When the body of an wealthy elderly woman is found, brutally murdered in her Venetian flat, it is soon clear to the police that the prime suspect is her Rumanian maid, who has disappeared and is heading for Rumania. When the woman is approached by the border police as her train is leaving Italy, she makes a run for it and is killed as she crosses the tracks in front of an oncoming train. She has a considerable sum of money on her and her papers are obvious forgeries. Case closed. But when the old woman's neighbour returns from a business trip in London, it becomes clear that the maid could not have had time to kill the old woman before catching her train, and that the money on her was not stolen. Commissario Brunetti decides - unofficially - to take the case on himself. As Brunetti learns more of the old woman's family, it becomes clear that this is probably not a crime motivated by greed, rather that the probable motive connects with the temptations of lust. But perhaps Brunetti is following a false trail and thinking of the wrong deadly sin altogether...
Donna Leon was born in the US. She has lived in Venice for over 25 years.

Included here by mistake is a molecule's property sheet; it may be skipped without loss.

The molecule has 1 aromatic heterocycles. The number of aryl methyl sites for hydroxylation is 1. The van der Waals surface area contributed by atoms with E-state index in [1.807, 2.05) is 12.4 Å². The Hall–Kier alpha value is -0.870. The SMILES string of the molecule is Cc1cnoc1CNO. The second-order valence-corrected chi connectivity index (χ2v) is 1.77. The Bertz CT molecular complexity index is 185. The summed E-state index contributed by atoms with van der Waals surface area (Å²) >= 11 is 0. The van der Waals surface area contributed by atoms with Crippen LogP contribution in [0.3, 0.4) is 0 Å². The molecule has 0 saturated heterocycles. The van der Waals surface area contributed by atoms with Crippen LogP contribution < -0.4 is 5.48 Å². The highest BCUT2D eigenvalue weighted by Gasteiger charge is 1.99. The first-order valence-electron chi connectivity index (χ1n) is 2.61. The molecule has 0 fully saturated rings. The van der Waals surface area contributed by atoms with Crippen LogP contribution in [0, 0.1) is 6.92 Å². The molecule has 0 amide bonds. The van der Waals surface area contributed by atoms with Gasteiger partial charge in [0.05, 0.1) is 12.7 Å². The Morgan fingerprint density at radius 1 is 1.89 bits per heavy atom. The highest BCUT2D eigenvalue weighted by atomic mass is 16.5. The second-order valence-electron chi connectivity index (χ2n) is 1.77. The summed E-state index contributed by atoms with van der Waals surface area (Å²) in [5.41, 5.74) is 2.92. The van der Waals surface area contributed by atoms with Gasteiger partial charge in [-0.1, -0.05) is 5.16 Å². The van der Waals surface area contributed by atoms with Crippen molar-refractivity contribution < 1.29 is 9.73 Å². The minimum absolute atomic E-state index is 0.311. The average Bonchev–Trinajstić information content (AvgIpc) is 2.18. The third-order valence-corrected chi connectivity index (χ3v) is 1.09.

"Donna Leon's new novel brings with it all the elements of a classic thriller - murder, intrigue and a plot that twists and turns all the way to the finale. When the only suspect in a brutal murder runs from the police and is mown down by a passing train it looks like the case is closed.....or is it? One neighbour believes that there is more to this than meets the eye. Knowing that the suspect couldn't have committed the murder, she convinces the local Commissario to probe further. Delving into the investigation a warped tale of blackmail, greed and lust is revealed. A clever tale that keeps the reader entertained without going into excessive detail so as to saturate the plot. Leon combines an easy reading style with an invigorating narrative to keep the reader enthralled all the way through. (Kirkus UK) Everyone joined in disliking the victim in Commissario Guido Brunetti's latest case-but who hated her enough to kill her? If Maria Grazia Battestini, 83, had lived for the ten years the doctor claims her body might well have lasted, it would have been a miserable decade for Florinda Ghiorghiu, the latest in a long line of long-suffering domestic servants, and her neighbor Assunta Gismondi, the graphic designer who regularly phoned the Questura at 4:00 a.m. to complain about the television blaring across the canal. When the old woman is beaten to death, overzealous officers pursue her live-in helper to the Romanian border, where she's killed as she flees from them, and then act indifferent (some wonderfully characteristic work here from Brunetti's despicable underling, Lt. Scarpa) when Signorina Gismondi returns from a trip to London to offer the servant an alibi. Brunetti, realizing that nobody else has any stake in reopening the investigation, patiently sifts through possible motives, from blackmail to illegal construction contracts to the AIDS that killed Signora Battestini's son five years ago. It's even clearer than in Brunetti's earlier cases (Uniform Justice, 2003, etc.), however, that his colleagues, variously lazy, stupid, and malignant, are more dangerous enemies than the inoffensive suspects could ever be. Following Brunetti on the case is like watching drops of water wear away stone, though it's clear there's no hope for the more general petrifaction of Venice that Leon masterfully tracks." (Kirkus Reviews)